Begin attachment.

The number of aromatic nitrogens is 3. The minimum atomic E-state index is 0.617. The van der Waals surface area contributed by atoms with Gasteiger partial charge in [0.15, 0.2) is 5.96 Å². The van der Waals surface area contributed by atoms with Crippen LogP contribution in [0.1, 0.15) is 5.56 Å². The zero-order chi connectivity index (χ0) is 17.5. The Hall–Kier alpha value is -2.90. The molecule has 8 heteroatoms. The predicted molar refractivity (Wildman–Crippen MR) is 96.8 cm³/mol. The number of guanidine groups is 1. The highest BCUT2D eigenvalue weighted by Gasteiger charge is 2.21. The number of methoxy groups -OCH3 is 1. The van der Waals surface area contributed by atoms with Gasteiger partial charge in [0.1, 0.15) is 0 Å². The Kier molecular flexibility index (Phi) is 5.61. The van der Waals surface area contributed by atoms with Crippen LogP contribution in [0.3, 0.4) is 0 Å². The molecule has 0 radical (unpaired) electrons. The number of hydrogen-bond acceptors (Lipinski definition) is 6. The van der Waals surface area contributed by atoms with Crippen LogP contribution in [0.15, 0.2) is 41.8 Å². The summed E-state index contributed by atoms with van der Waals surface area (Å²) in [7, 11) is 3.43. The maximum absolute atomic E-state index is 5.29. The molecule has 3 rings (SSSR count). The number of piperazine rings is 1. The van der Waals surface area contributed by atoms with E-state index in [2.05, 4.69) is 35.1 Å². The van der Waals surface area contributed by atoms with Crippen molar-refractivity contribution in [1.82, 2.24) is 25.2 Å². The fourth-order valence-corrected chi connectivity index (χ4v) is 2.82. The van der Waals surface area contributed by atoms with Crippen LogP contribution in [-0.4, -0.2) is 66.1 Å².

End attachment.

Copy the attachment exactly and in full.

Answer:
The number of aromatic nitrogens is 3. The minimum atomic E-state index is 0.617. The van der Waals surface area contributed by atoms with Gasteiger partial charge in [0.15, 0.2) is 5.96 Å². The van der Waals surface area contributed by atoms with Crippen LogP contribution in [0.1, 0.15) is 5.56 Å². The zero-order chi connectivity index (χ0) is 17.5. The Hall–Kier alpha value is -2.90. The molecule has 8 heteroatoms. The predicted molar refractivity (Wildman–Crippen MR) is 96.8 cm³/mol. The number of guanidine groups is 1. The highest BCUT2D eigenvalue weighted by Gasteiger charge is 2.21. The number of methoxy groups -OCH3 is 1. The van der Waals surface area contributed by atoms with Gasteiger partial charge in [0.1, 0.15) is 0 Å². The Kier molecular flexibility index (Phi) is 5.61. The van der Waals surface area contributed by atoms with Crippen LogP contribution in [0.3, 0.4) is 0 Å². The molecule has 0 radical (unpaired) electrons. The number of hydrogen-bond acceptors (Lipinski definition) is 6. The van der Waals surface area contributed by atoms with Crippen LogP contribution in [0.15, 0.2) is 41.8 Å². The summed E-state index contributed by atoms with van der Waals surface area (Å²) in [7, 11) is 3.43. The maximum absolute atomic E-state index is 5.29. The molecule has 3 rings (SSSR count). The number of piperazine rings is 1. The van der Waals surface area contributed by atoms with E-state index in [2.05, 4.69) is 35.1 Å². The van der Waals surface area contributed by atoms with Crippen molar-refractivity contribution in [1.82, 2.24) is 25.2 Å². The fourth-order valence-corrected chi connectivity index (χ4v) is 2.82. The van der Waals surface area contributed by atoms with Crippen LogP contribution in [-0.4, -0.2) is 66.1 Å².